Your online reviews can be a make or break for your business. Good reviews may convince new customers to give your store or services a try. And bad reviews may keep your business from growing. But equally important is where you give customers the opportunity to review your business.
Twenty-eight percent of consumers said that Google Reviews is their favorite source for online reviews, according to our recent survey. This percentage is even higher among Generation Z: 41 percent said that Google Reviews is their favorite review source.
Consumers see Google Reviews anytime they use the Google search engine, which might explain consumers’ preferences. If a consumer wants to know the best stationery store and Googles it, the first thing that comes up is a list of stationery stores near them with star ratings and reviews.
Our survey of 1,800 U.S. consumers — which highlights trends on how they discover, choose, and recommend new businesses — found that after Google Reviews, customers’ favorite sites for online reviews are Facebook (26 percent) and Yelp (22 percent).
There’s an interesting age divide on this though: 35 percent of millennials and 30 percent of Gen Xers cite Facebook as their favorite source, while 27 percent of xennials (the microgeneration between millennials and Gen X) and 24 percent of 53+ prefer Yelp.
Our data also showed that the average customer checked business reviews online or via an app pretty frequently. Twenty-two percent of respondents checked reviews a few times a week and 23 percent checked a few times a month.
How often do consumers look up reviews on a website or app?
There’s even evidence to show that positive online reviews have more weight with consumers than recommendations from their friends and family. Thirty-one percent of respondents said that positive online reviews are extremely important. In comparison, only 19 percent said reviews from friends and family are extremely important. Younger generations — Gen Z, millennials, and xennials — put even more emphasis on this.
So, it’s critical that you are deliberate in your approach to online reviews.
First, you need to make sure that you set up pages where customers can review you:
- Verify your business on Google Reviews. This is critical for your discoverability since Google accounts for the lion’s share of search volume. By claiming your page and encouraging customers to write reviews, you are more likely to make your business more visible in search results.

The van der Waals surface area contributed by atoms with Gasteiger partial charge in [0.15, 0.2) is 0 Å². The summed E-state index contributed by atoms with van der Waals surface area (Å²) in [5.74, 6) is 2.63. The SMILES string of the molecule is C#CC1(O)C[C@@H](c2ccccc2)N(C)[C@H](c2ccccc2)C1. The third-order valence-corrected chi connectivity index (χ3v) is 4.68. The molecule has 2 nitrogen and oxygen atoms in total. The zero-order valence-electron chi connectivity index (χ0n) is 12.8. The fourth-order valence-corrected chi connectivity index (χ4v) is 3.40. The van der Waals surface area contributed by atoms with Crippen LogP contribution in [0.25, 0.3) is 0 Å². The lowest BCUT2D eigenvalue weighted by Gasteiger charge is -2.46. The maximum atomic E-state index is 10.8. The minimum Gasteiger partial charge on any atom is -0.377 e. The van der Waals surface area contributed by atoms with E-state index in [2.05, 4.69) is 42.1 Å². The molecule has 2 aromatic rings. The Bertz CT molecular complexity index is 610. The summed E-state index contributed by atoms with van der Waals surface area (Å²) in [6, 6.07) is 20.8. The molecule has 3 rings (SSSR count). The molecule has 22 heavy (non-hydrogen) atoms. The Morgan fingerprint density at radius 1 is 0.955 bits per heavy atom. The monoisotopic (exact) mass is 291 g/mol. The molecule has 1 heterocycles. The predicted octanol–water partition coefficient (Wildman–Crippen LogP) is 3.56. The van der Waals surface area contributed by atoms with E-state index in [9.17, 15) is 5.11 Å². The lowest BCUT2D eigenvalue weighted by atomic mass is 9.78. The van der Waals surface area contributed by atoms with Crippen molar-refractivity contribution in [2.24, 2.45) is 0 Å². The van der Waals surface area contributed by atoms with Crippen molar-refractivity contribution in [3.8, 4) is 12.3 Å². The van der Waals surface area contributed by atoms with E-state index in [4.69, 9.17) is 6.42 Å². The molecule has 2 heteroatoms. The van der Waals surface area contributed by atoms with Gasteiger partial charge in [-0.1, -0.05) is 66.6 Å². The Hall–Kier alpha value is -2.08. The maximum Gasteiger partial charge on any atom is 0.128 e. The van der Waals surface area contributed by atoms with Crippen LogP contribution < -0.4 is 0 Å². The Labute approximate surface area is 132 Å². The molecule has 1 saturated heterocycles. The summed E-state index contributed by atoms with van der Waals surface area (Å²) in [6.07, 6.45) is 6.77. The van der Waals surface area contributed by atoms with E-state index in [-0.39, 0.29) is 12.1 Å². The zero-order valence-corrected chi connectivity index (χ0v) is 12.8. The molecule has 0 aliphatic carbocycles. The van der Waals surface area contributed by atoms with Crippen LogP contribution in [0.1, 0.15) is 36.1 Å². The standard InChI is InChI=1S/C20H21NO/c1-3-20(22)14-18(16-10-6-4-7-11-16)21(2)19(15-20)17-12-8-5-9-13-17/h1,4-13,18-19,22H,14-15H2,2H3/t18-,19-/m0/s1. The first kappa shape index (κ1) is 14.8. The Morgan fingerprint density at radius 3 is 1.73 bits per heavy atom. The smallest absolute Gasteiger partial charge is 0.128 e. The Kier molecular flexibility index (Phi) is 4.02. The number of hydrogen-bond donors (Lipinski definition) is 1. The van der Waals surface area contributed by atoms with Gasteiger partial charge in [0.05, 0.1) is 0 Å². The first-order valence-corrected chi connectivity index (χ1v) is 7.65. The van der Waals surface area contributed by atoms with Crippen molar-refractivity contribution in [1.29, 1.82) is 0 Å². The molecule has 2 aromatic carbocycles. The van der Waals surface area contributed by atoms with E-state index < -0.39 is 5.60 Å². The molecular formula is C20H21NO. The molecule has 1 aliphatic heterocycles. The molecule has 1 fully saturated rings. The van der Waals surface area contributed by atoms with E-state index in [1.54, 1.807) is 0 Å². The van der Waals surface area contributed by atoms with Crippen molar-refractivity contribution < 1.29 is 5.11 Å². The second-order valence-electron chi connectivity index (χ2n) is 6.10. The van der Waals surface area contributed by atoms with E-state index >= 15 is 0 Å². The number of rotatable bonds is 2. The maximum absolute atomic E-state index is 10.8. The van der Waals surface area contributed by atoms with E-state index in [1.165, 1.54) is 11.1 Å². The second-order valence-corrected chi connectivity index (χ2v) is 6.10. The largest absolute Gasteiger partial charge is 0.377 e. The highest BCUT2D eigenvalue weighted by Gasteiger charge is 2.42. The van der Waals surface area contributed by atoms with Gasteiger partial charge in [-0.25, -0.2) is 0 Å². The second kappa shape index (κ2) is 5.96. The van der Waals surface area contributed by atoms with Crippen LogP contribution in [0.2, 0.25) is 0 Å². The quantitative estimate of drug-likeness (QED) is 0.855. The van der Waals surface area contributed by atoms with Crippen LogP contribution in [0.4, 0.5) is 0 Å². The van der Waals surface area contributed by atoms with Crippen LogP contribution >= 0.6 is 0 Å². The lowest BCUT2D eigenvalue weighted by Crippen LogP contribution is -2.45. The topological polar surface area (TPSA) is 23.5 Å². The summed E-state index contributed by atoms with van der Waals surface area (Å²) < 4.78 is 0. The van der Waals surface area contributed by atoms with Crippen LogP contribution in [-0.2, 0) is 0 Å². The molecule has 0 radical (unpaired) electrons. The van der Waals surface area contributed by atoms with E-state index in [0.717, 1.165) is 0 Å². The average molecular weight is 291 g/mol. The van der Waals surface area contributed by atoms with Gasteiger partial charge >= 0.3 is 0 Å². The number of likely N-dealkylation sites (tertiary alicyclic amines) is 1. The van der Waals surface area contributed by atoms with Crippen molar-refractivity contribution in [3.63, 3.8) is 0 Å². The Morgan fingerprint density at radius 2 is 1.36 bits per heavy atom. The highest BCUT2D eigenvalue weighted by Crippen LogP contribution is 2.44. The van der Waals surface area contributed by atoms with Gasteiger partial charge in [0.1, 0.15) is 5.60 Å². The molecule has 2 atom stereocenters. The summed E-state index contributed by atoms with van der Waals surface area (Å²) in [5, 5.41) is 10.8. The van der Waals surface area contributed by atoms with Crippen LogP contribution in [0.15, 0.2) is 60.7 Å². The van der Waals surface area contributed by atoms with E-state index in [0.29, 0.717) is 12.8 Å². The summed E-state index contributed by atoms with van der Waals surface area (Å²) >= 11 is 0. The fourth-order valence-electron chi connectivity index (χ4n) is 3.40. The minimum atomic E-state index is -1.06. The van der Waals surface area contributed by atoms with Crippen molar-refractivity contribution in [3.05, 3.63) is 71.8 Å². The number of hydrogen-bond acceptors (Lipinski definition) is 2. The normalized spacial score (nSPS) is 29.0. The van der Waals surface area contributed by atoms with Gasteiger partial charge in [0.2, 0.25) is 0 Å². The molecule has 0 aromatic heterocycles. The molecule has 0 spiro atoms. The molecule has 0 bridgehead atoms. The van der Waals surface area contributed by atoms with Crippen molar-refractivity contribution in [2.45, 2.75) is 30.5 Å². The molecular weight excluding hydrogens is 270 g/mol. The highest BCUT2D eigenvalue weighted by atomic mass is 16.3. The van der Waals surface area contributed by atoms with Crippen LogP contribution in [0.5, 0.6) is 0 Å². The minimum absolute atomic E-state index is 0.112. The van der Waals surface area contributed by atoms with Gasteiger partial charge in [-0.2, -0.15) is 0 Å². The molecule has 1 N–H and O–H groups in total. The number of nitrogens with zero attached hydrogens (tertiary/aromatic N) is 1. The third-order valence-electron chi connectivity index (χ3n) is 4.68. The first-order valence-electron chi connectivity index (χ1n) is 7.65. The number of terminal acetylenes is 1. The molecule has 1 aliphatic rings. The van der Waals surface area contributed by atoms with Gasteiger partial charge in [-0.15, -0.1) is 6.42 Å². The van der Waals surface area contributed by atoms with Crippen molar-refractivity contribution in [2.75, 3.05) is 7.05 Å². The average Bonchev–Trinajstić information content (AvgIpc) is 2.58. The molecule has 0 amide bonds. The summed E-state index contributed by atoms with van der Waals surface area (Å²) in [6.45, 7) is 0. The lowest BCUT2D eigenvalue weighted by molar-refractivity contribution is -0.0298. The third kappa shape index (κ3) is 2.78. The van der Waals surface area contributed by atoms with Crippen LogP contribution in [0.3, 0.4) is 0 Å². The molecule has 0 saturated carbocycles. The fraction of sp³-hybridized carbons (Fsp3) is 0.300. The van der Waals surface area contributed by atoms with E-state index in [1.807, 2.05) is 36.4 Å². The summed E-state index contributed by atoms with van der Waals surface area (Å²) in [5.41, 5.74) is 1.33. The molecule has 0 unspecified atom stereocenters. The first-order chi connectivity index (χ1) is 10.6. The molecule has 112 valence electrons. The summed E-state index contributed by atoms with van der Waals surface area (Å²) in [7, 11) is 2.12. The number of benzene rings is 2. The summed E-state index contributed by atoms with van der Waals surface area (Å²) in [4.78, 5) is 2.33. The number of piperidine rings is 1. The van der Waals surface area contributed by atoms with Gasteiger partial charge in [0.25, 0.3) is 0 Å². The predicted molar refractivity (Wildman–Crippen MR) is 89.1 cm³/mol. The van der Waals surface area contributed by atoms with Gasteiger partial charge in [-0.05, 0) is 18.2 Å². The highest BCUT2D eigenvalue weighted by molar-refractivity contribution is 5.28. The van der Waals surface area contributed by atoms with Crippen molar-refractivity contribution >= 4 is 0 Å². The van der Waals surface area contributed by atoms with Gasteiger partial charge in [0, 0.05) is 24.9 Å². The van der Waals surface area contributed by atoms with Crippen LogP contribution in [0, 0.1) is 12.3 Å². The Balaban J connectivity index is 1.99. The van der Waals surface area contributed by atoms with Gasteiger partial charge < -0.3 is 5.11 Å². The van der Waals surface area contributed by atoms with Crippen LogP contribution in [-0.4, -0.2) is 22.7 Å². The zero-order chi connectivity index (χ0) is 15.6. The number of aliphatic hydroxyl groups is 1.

- To best present yourself on Yelp, be sure to claim your business’s page. You can then respond to reviews and measure the frequency that people visit your page. According to Yelp’s data, the average business had a bump of $8,000 in incremental revenue by claiming its free Yelp Business Page.
- Setting up your Facebook business page is also free, and Facebook automatically converts your business page to desktop and mobile. You’ll also be able to add a call to action that directs your page visitors to do something like visit your website or call your store.
Once you have all of your pages set up, you might prioritize the site you’ll focus on most. If you’re targeting millennials, for example, maybe you’re spending a bit more time cultivating your Facebook reviews. If you want xennials to frequent your business, you might focus on Yelp.
But whether you prioritize a review platform or not, you want to work on building up your customer reviews. Your first instinct may be to ask for reviews, but note that Yelp takes a hard line against this. (That means no discounts or gift cards for reviews and no emails asking for a five-star rating — they have software to detect this behavior.)
So instead of asking for reviews, make sure your business is set up to earn excellent reviews. Our survey found the two things that cause customers to leave negative reviews are lack of cleanliness and rude staff. So make sure that your store is tidy and your staff is friendly. To garner tip-top reviews, you might think about offering something extra special, like complimentary beverages or snacks or hosting special events.
Last but not least, you want to stay active on review sites and set aside time to reply to customers reviews — the good and the not-so-good ones. This shows people that you’re attentive and it helps to bolster your business’s reputation. Read more about how to develop a strategy that is not only proactive, but also helps you react to reviews.